Last week, Comcast quietly notified customers that the company's caps are expanding once again, this time into Chicago and other parts of Illinois, as well as portions of Indiana and Michigan. Comcast recently raised its cap from 300 GB to one terabyte in response to signals from the FCC that the agency might finally wake up to the problems usage caps create. And while that's certainly an improvement, it doesn't change the fact that usage caps on fixed-line networks are little more than an assault on captive, uncompetitive markets.

To sell customers on the exciting idea of paying more money for the exact same (or less) service, a notice sent to Comcast users last week informs them they're lucky to now be included in the "terabyte internet experience," as if this is some kind of glorious reward being doled out to only the company's most valued customers. The company also tries to shine up its decision to start charging users $50 more per month if they want to avoid the cap as an act of altruistic convenience, and tries to make the caps seem generous by measuring them in terms of gaming hours and photos:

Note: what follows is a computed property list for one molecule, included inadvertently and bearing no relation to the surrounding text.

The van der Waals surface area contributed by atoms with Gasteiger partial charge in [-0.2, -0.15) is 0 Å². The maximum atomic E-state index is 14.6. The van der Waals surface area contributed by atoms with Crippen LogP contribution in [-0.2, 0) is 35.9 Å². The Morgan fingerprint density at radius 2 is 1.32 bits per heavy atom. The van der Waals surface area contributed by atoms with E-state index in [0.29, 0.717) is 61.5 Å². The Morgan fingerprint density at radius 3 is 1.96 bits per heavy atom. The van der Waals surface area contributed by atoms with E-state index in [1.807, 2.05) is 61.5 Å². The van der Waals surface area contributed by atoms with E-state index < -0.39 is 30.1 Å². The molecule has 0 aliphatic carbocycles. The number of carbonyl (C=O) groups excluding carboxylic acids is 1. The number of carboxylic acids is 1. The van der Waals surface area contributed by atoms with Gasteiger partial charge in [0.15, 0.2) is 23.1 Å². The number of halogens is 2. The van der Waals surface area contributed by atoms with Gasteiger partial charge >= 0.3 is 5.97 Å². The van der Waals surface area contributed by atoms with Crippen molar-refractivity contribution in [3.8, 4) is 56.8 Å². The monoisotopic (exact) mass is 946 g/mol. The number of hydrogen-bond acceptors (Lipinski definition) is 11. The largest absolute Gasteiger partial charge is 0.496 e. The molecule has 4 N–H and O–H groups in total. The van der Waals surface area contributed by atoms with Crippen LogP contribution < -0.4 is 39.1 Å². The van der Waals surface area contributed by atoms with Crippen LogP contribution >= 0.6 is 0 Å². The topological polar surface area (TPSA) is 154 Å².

"We know customers want a carefree online experience that doesn't require them to think about their data usage plan, and we offer a plan that does just that...What can you do with a terabyte? Stream about 700 hours of HD video, play more than 12,000 hours of online games, or download 600,000 high-res photos in a month."
How generous. You can also check your email account 8 billion times under our totally unnecessary restrictions. As we've long noted, caps are solely about protecting legacy TV revenues from Internet video, while creating new ways (zero rating) to distort the level playing field. And as AT&T and Verizon give up on unwanted DSL customers and cable's broadband monopoly grows in many areas, this incredible "experience" will be headed in your direction sooner than you probably realize.

Pokemon Go Takes State of Connecticut By Storm, Players Flock To Public Landmarks

WEST HARTFORD – Add catching Pokemon to the list of errands Kyle Goguen now takes care of during his lunch break.